BAGHLANI-JADID, Afghanistan — Up to two-thirds of the 77 people killed and 100 wounded in a suicide bombing earlier this month were hit by bullets from visiting lawmakers’ panicked bodyguards, who fired on a crowd of mostly schoolchildren for up to five minutes, a preliminary U.N. report says.
Afghanistan’s Interior Ministry says only a “small number” of the victims were hit by gunfire, but an Afghan official in Baghlan province said bodyguards were “raining bullets” on the crowd.
The suicide bomb contained ball bearings, the Interior Ministry said, which may have caused wounds that look like bullet holes.
An Afghan doctor who treated patients after the Nov. 6 blast, meanwhile, told the Associated Press that a high-ranking government official told him not to publicly reveal the number of gunfire victims, suggesting a possible government cover-up.
Separate teams of U.N. investigators have uncovered conflicting information about the number of people hit by gunfire and are trying to reconcile the differences, according to two Western officials who have seen the internal reports. The two spoke to the AP on condition they not be identified talking about preliminary findings.
At least one of those reports — based on interviews with witnesses and medical authorities and a reconstruction of the bomb scene — says that of the roughly 77 people killed and 100 wounded, up to two-thirds were hit by the three to five minutes of gunfire the bodyguards fired into the crowd, one official said.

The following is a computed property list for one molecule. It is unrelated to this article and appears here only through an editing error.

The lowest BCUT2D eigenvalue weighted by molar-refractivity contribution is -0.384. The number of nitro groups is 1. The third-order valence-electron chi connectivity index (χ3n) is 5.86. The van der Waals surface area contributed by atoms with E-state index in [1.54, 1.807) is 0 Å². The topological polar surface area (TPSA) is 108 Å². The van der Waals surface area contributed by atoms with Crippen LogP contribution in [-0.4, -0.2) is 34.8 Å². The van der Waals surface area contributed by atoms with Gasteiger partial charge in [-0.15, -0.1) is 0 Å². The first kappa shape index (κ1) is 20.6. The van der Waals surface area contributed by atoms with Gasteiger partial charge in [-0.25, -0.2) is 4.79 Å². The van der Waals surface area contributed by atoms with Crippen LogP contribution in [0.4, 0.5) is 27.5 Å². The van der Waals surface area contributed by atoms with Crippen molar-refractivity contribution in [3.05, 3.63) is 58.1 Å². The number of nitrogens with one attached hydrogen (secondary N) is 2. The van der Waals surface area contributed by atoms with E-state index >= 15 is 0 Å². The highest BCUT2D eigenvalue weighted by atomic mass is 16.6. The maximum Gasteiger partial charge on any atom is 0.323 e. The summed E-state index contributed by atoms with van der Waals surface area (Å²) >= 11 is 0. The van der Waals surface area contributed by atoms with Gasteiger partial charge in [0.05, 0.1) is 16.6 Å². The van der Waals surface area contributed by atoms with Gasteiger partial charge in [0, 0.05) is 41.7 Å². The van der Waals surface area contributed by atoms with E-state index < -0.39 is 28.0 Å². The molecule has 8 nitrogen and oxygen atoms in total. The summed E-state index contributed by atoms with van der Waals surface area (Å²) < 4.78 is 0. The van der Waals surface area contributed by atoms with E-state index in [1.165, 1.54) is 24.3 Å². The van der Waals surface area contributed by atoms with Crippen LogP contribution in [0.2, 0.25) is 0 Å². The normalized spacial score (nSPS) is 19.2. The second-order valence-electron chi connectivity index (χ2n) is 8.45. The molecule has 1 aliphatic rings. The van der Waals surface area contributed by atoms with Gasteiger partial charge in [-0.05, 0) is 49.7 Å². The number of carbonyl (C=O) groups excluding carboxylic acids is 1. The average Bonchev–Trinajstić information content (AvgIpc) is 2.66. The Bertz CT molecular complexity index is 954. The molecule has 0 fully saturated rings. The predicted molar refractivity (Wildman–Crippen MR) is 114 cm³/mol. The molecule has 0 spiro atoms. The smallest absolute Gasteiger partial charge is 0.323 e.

“A large number of people — and quite probably a majority — were killed and wounded as a result of gunfire after the blast,” said the second official, a U.N. employee. The official said one internal report is highly critical of the bodyguards’ reaction.
Among the dead were 61 students and five teachers, said Education Ministry adviser Hamid Almi. Six members of parliament and five bodyguards also died.
Adrian Edwards, the spokesman for the U.N. mission in Afghanistan, said there is “very, very conflicting” information on the number of gunfire victims.
“The reports we’re hearing are that significant numbers were victims of gunfire, but defining who died from gunfire, who died from the explosion is pretty difficult,” Edwards said.
Hundreds of children had crowded onto the tree-lined driveway leading to the New Baghlan Sugar Factory to greet visiting lawmakers when the blast went off. Witnesses and survivors describe bodyguards firing into the thick black smoke for up to five minutes after the attack.
“One guy pointed his gun at me, but I put my hands up and said, ‘Don’t shoot!”’ 13-year-old Nezamuddin said from his hospital bed. He said a bullet had passed through his ankle, which was bandaged with gauze. “A lot of bullets were fired. … My friends were hit by bullets.”